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The following biography was originally published in European Theories of the Drama. Barrett H. Clark. Cincinnati: Stewart & Kidd Company, 1918.

OLIVER GOLDSMITH was born, probably at Smith-Hill House, Elphin, Roscommon, Ireland, in 1728. Soon after his birth his family moved to Kilkenny West, where Oliver first went to school. At the age of nine he left the little school at Kilkenny, and attended several academies. In 1744 he went to Trinity College, Dublin, where he barely managed to make a living. His personal ungainliness and crude manners prevented his making many acquaintances, and his life at college was miserable. He was graduated in 1749, after the death of his father, and went to live with his mother. He cast about him in search of a profession. He was a tutor at one time, but lost his position as the result of a quarrel. He decided later to emigrate to America, but missed his ship. He then determined to study law, and once again set forth to Dublin, where he gambled away the fifty pounds which had been given him. When he was twenty-four he was again endowed and went to Edinburgh to study medicine, where for a year and a half he made some slight pretense at attending lectures, and then went to Leyden, presumably to continue his studies. From Holland he proceeded on a walking tour through Flanders, France, Switzerland, and the north of Italy, earning his board and keep with his flute. In 1756 he returned to England, without a penny in his pocket, although he had, according to his own statement, received a doctor's degree. In London he turned his hand to every sort of work: translation, the writing of superficial histories, children's books, and general articles. One of the works of this period which is still included in the Works is the Enquiry into the State of Polite Learning in Europe. Through the publication of The Bee and the Life of Beau Nash, Goldsmith achieved considerable popularity, and his fortunes began to mend. He belonged to the circle of Johnson, Burke, Reynolds, and was one of "The Club." The Traveller appeared in 1764, and his reputation as a poet was firmly established. The Vicar of Wakefield, published two years later, increased his popularity, and when he produced his first play, The Good Natur'd Man (1768), though the play was not a success, it was widely read in book-form. In 1770 came The Deserted Village, and three years after his dramatic masterpiece, She Stoops to Conquer, which was highly successful. Goldsmith was meanwhile busy with a great deal of hack-work -- the Natural History, the histories of England, Rome, and Greece -- which was very remunerative. But Goldsmith's carelessness, his intemperance, and his habit of gambling, soon brought him into debt. Broken in health and mind, he died in 1774.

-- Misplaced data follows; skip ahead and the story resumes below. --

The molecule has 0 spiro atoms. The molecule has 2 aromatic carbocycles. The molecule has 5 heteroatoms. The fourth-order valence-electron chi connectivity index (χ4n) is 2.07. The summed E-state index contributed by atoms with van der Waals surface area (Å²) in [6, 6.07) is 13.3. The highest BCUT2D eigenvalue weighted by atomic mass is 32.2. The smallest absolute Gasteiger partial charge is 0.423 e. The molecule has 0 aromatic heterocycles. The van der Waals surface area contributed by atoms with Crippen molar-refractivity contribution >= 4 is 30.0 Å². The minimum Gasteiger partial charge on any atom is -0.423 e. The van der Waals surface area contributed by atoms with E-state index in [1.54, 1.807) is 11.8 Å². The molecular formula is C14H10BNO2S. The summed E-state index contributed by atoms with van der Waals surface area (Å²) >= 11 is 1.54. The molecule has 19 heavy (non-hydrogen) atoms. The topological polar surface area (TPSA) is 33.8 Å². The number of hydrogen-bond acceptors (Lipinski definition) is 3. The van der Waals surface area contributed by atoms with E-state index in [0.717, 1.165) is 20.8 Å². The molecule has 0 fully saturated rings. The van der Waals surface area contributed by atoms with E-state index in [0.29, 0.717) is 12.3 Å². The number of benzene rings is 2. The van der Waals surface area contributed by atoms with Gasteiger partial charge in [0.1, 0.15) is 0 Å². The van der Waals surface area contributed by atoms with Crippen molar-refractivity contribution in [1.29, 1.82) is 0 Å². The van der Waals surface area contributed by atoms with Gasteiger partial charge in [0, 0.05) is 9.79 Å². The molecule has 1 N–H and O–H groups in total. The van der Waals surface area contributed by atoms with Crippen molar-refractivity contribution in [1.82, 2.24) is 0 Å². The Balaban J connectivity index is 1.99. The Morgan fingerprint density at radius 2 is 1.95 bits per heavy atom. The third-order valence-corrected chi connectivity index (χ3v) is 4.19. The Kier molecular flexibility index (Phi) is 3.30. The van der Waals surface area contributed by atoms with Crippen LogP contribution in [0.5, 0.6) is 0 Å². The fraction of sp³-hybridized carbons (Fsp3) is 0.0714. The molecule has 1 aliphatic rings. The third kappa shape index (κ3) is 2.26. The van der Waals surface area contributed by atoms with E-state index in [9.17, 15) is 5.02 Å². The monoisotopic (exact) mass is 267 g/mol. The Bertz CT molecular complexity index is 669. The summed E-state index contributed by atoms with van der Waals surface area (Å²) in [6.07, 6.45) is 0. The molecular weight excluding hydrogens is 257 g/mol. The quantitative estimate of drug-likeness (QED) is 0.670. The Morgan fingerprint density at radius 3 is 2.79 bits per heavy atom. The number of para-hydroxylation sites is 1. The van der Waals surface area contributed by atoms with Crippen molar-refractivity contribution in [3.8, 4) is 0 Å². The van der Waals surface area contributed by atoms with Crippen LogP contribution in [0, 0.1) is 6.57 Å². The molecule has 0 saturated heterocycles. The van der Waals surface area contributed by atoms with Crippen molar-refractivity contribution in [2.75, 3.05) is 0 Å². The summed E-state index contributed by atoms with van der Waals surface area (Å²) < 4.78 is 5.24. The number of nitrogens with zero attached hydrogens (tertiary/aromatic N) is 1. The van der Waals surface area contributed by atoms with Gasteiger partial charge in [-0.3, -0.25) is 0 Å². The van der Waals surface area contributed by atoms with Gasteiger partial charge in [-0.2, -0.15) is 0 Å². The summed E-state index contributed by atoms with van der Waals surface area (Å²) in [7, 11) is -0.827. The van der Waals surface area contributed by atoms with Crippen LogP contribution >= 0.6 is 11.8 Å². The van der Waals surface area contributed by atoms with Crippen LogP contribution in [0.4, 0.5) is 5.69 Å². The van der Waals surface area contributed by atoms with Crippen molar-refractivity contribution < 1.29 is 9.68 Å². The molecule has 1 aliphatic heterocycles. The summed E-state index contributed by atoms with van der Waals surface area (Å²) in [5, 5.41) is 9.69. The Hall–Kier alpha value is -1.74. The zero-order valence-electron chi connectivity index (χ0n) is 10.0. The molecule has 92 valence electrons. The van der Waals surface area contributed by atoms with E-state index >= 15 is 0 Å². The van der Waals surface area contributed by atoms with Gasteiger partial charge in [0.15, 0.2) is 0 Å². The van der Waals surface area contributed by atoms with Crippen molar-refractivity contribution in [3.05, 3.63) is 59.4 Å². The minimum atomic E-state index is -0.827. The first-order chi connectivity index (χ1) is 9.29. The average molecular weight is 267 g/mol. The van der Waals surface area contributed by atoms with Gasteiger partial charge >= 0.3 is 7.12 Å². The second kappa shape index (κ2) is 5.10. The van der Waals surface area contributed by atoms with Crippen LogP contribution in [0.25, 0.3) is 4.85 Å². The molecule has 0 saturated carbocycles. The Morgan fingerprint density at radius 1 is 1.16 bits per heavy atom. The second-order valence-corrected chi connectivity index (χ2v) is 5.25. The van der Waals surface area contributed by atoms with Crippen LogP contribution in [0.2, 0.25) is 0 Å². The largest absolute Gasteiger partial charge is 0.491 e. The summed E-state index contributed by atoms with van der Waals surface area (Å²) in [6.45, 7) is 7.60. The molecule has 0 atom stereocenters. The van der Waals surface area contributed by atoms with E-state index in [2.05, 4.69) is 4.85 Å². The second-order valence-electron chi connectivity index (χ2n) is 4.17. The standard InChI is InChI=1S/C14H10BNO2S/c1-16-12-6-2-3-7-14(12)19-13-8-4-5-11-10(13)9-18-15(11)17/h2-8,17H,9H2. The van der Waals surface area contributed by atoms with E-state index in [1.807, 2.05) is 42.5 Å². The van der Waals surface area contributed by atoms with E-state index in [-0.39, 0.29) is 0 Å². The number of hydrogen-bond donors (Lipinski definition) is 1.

In one of his earliest works, the Enquiry into the Present State of Polite Learning (1759), Goldsmith gave utterance to the thought which was to be his guiding star in the field of drama. He says: "Does the poet paint the absurdities of the vulgar, then he is low; does he exaggerate the features of folly, to render it more ridiculous, he is then very low. In short, they have proscribed the comic or satirical muse from every walk but high life, which, though abounding in fools as well as the humblest station, is by no means so fruitful in absurdity." It was Goldsmith's mission to render natural the comedy of his time, and strike a decisive blow at the genteel or sentimental comedy, which he later termed a "kind of mulish production, with all the defects of its opposite parents, and marked with sterility."